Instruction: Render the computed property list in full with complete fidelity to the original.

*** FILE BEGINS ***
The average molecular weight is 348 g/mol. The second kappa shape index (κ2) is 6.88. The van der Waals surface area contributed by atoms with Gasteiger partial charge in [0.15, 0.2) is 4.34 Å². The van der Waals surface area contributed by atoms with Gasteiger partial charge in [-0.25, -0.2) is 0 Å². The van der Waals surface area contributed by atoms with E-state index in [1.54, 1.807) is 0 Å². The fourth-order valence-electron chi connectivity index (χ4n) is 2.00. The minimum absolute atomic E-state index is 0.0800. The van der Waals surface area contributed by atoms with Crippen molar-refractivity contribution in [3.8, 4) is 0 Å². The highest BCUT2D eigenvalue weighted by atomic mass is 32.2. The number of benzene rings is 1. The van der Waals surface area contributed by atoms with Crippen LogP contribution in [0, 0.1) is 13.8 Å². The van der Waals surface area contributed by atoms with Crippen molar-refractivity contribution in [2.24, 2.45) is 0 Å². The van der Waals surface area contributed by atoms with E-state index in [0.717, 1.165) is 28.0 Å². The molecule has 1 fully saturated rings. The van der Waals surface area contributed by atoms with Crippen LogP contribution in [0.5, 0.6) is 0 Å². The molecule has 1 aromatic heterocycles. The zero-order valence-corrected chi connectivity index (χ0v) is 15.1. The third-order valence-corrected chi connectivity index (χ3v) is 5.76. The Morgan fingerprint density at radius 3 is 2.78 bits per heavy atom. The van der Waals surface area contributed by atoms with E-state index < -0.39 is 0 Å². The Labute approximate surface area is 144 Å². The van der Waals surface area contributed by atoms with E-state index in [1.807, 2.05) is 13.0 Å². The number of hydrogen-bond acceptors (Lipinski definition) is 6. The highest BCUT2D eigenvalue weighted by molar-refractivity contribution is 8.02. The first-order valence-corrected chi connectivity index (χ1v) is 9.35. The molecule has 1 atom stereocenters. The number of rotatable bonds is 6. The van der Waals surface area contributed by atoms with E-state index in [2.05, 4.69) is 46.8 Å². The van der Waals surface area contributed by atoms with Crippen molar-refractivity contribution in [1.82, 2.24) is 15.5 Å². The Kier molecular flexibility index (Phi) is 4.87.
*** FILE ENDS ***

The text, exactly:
The average molecular weight is 348 g/mol. The second kappa shape index (κ2) is 6.88. The van der Waals surface area contributed by atoms with Gasteiger partial charge in [0.15, 0.2) is 4.34 Å². The van der Waals surface area contributed by atoms with Gasteiger partial charge in [-0.25, -0.2) is 0 Å². The van der Waals surface area contributed by atoms with E-state index in [1.54, 1.807) is 0 Å². The fourth-order valence-electron chi connectivity index (χ4n) is 2.00. The minimum absolute atomic E-state index is 0.0800. The van der Waals surface area contributed by atoms with Crippen molar-refractivity contribution in [3.8, 4) is 0 Å². The highest BCUT2D eigenvalue weighted by atomic mass is 32.2. The number of benzene rings is 1. The van der Waals surface area contributed by atoms with Crippen LogP contribution in [0, 0.1) is 13.8 Å². The van der Waals surface area contributed by atoms with Crippen molar-refractivity contribution in [2.24, 2.45) is 0 Å². The van der Waals surface area contributed by atoms with E-state index in [0.717, 1.165) is 28.0 Å². The molecule has 1 fully saturated rings. The van der Waals surface area contributed by atoms with Crippen LogP contribution in [0.5, 0.6) is 0 Å². The molecule has 1 aromatic heterocycles. The zero-order valence-corrected chi connectivity index (χ0v) is 15.1. The third-order valence-corrected chi connectivity index (χ3v) is 5.76. The Morgan fingerprint density at radius 3 is 2.78 bits per heavy atom. The van der Waals surface area contributed by atoms with E-state index < -0.39 is 0 Å². The Labute approximate surface area is 144 Å². The van der Waals surface area contributed by atoms with E-state index in [1.807, 2.05) is 13.0 Å². The number of hydrogen-bond acceptors (Lipinski definition) is 6. The highest BCUT2D eigenvalue weighted by molar-refractivity contribution is 8.02. The first-order valence-corrected chi connectivity index (χ1v) is 9.35. The molecule has 1 atom stereocenters. The number of rotatable bonds is 6. The van der Waals surface area contributed by atoms with E-state index in [2.05, 4.69) is 46.8 Å². The van der Waals surface area contributed by atoms with Crippen molar-refractivity contribution in [1.82, 2.24) is 15.5 Å². The Kier molecular flexibility index (Phi) is 4.87.